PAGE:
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Little Moose’s bottle lambs, Sue Perkins and Gordon Ram-sey

Dalek had her lambs on 3/10.  Her girls, Dame Judi Densch and Dame Maggie Smith, are GIGANTIC monster lambs, at least 15 lbs each.  Judi, the black ewe, was a little dopey at first, but both got the hang of nursing on Day 1 and are now happily roaming the barn.  So excited that the BFL ewe lamb count is at three already with more registered ewes yet to lamb.

Then, this morning, Peggy went in to labor.  We had a false alarm earlier this week regarding Peggy, and I’ve been worried about her since the fall as she is so old now.  Lately, she’s become too thin.  I’ll write a bit more about how I’m intending to help Peggy later.

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Bobolink’s newborns
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Summer is full of beans
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Family portrait with Dalek
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Dalek’s babies staying warm

 

Haters Gonna…

I’m used to talking to people with all kinds of perceptions about farming.  People who are afraid of farm animals, people who want to learn more about where food comes from, people who see livestock as pets, and people who see pets as livestock.

Recently, I had a commenter on a social media feed whose agenda I didn’t really have a ready response for.  She started out by stating that she was upset to see the “instruments of exploitation” in response to my posting a photo of some lambing supplies.  Some conversation revealed that she’s a vegan, and pretty upset by the idea that animals die by human hands for any reason.  The “Instruments” upset her because they reminded her that the sheep would be bred and some would one day be eaten.

I don’t want to set up a strawman just to take down, so I won’t rehash the whole discussion.  I’m not anti-Vegan: the diet has many excellent points about sustainability.  Humane-itarianism, which I practice as best I can, has borrowed many ideas from veganism.  My vegetarian friends and I get along fine.  The idea, though, that we would be better off without any livestock and the crucial manure, labor and nutrients they provide to us seems completely wrong to me.  Saying “No” to animals is saying “Yes” to petrochemicals and deforestation seeking land for ever more beans.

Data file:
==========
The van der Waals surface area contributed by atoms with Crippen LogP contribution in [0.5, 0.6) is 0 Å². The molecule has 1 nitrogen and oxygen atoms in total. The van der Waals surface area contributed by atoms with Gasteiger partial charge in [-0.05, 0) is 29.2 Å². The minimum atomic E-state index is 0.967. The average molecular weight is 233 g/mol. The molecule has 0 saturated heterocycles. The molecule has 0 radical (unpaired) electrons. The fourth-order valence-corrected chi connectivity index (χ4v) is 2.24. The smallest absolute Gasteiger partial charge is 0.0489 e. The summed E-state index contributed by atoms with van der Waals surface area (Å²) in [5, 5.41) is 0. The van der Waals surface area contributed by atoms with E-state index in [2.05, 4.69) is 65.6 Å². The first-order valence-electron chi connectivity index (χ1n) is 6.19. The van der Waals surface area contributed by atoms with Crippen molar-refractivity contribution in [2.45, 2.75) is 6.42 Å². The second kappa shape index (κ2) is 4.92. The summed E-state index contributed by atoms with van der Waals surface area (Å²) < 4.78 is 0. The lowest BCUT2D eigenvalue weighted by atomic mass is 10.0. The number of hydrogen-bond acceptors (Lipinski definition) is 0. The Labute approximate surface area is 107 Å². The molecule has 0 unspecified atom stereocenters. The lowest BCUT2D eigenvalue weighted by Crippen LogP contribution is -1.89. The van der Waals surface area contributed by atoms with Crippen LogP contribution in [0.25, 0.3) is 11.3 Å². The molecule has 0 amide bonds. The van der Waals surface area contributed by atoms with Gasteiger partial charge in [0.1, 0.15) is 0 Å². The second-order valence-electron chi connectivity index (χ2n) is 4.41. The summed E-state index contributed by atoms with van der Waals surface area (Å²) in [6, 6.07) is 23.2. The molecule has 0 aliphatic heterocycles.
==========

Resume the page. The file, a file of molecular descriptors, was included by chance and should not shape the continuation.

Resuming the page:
I am not ashamed or sorry that animals from my farm are slaughtered and eaten, including ones that I like very much.  It is part of taking responsibility for them, just as owning an emergency lamb-puller, ear tags,  iodine and other medical supplies should be.  Regarding slaughter: animals don’t worry or anticipate death.  They don’t realize they are at a slaughterhouse until they reach the kill room, and then they don’t have long to spend there.  I watch the employees there thandle the animals with gentleness and respect, even as society treats them without respect and the job is typically viewed as “unskilled.”

I found it meaningful to have other farmers join my argument during the multi-hour discussion, pointing out weaknesses in the other person’s argument and helping me remember the values that guide what I do.  Special thanks to Jen at Allsorts Acres who joined me in refuting some of the silliness thrown our way.   It’s a funny way to finally meet a fellow shepherd, but I’m grateful for the camaraderie.  I hope that the person who was so affronted that we would ever eat an animal and that we think it is okay to raise livestock one day recognizes that there is more to kindness to animals than just avoiding killing them at any cost.

First Lambs

Matt checked the sheep at 10:55.  Nothing doing.  He went to the dump.  He returned directly for find this:

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A white ewe and a ram lamb from Bobolink.  The lambs are half Cormo, half Bluefaced Leicester.  They were up and nursing straightaway, no assistance needed.

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The Bluefaced Leicester heritage is clear in the ears and the faces.  They are as loveable as can be!

wp_20170301_17_32_18_proEleanor wants to meet the new addition right away.